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Famous 'Firefall' to Sparkle in Yosemite Valley

This water-meets-sunlight spectacular that is Horsetail Fall has grown popular; find out the dates and details now.

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    NEWSLETTERS

    Famous 'Firefall' to Sparkle in Yosemite Valley
    Chris Falkenstein
    Horsetail Fall? It's a mid- to late-February wondershow in Yosemite Valley. See how sunlight can transform H2O, over several special (and bustling) days.

    THE MIDDLE OF FEBRUARY, it may be accurately said, arrives near the beginning of the calendar, though some of its most notable occurrences do fit nicely at the end of the alphabet. Valentine's Day? That's on the 14th day of February, each and every year. Pizza Day? You can't deny that "p" is in the latter half of the alphabet. Yosemite Valley's famous wintertime "firefall"? Yep, "Y" is an alphabet-ender, or nearly. It's a fine system for remembering the things you need to remember, but if you really only have an eye on Yosemite's "firefall," which is actually Horsetail Fall dramatically lit by the day's last sunbeams, best find a system to remember this: You'll want to call upon Yosemite National Park from mid- to late-February, which is when this yearly wonder occurs.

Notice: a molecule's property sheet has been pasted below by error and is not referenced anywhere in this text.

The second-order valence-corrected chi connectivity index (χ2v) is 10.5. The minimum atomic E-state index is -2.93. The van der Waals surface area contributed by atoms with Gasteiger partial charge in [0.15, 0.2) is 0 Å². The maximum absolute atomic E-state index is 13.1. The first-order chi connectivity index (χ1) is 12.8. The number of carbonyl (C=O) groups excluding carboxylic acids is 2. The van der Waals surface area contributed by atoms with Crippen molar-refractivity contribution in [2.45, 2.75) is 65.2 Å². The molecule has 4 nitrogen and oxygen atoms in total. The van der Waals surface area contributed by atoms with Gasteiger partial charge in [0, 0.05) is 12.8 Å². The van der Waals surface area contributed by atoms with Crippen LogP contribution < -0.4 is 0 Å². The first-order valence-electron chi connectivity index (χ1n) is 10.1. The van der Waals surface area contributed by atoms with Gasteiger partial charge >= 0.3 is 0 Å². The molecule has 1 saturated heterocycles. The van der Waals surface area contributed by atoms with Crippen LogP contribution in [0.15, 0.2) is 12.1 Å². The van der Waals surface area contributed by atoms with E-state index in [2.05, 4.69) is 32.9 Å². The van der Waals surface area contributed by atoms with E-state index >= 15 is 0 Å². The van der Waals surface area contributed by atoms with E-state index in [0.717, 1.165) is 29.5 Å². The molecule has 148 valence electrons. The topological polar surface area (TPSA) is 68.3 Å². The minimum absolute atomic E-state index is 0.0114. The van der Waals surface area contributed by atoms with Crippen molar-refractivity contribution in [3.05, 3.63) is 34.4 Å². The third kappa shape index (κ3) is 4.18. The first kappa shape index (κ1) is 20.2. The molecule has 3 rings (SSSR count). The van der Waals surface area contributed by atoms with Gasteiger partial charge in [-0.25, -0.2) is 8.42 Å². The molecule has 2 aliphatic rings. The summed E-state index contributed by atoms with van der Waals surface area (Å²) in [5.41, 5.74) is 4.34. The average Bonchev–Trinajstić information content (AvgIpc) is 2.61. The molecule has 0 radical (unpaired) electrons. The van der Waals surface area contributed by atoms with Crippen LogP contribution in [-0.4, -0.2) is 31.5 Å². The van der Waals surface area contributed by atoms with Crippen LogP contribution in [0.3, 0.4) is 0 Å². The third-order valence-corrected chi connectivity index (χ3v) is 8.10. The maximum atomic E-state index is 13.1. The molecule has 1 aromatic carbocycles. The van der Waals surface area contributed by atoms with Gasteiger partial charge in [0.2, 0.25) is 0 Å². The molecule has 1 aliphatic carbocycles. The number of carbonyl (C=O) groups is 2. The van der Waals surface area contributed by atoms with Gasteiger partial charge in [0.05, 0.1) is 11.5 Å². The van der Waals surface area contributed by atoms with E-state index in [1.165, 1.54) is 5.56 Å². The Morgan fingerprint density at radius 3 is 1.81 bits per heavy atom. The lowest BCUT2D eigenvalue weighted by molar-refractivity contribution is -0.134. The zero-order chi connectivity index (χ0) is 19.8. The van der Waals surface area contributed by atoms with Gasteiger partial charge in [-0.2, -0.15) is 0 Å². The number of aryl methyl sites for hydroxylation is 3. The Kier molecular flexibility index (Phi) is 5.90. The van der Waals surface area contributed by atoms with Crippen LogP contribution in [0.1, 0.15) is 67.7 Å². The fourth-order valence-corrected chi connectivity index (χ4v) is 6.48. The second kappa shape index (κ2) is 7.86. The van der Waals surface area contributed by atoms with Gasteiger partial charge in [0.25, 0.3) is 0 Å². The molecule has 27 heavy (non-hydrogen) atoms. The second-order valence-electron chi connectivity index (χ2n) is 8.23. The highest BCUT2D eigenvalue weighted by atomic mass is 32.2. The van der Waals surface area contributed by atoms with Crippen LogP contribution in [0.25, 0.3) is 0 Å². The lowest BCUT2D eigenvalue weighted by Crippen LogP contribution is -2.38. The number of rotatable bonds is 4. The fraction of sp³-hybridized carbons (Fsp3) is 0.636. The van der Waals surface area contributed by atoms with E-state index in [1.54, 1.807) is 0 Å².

FINDING A DAY TO VISIT... that isn't overcast, and keeping in mind that the powerful snowstorms that have been sweeping through the Sierra Nevada may impact travel, is key. Also key? The yearly Horsetail Fall pilgrimage has become quite popular, so you won't be alone as you station yourself within view. As for where to go? "Horsetail Fall flows over the eastern edge of El Capitan in Yosemite Valley," so that's where to look, though keep in mind that several places nearby are off-limits, in terms of viewing areas, due to snow and ice (and, yep, "nonexistent shoulders" are among them). And speaking of snow, "warm clothes" are recommended, as well as a few other items, by the National Park Service, so read all. You'll also make bit of a walk, "at least a mile," to reach a good spot to see the show. 

    NOPE, IT ISN'T FIRE, but water, rather, taking on a fiery appearance with the help of some soft but potent sunbeams. It's no surprise that people come from all over to experience a sight that's pure amazing science, with a sprinkling of enchantment on top.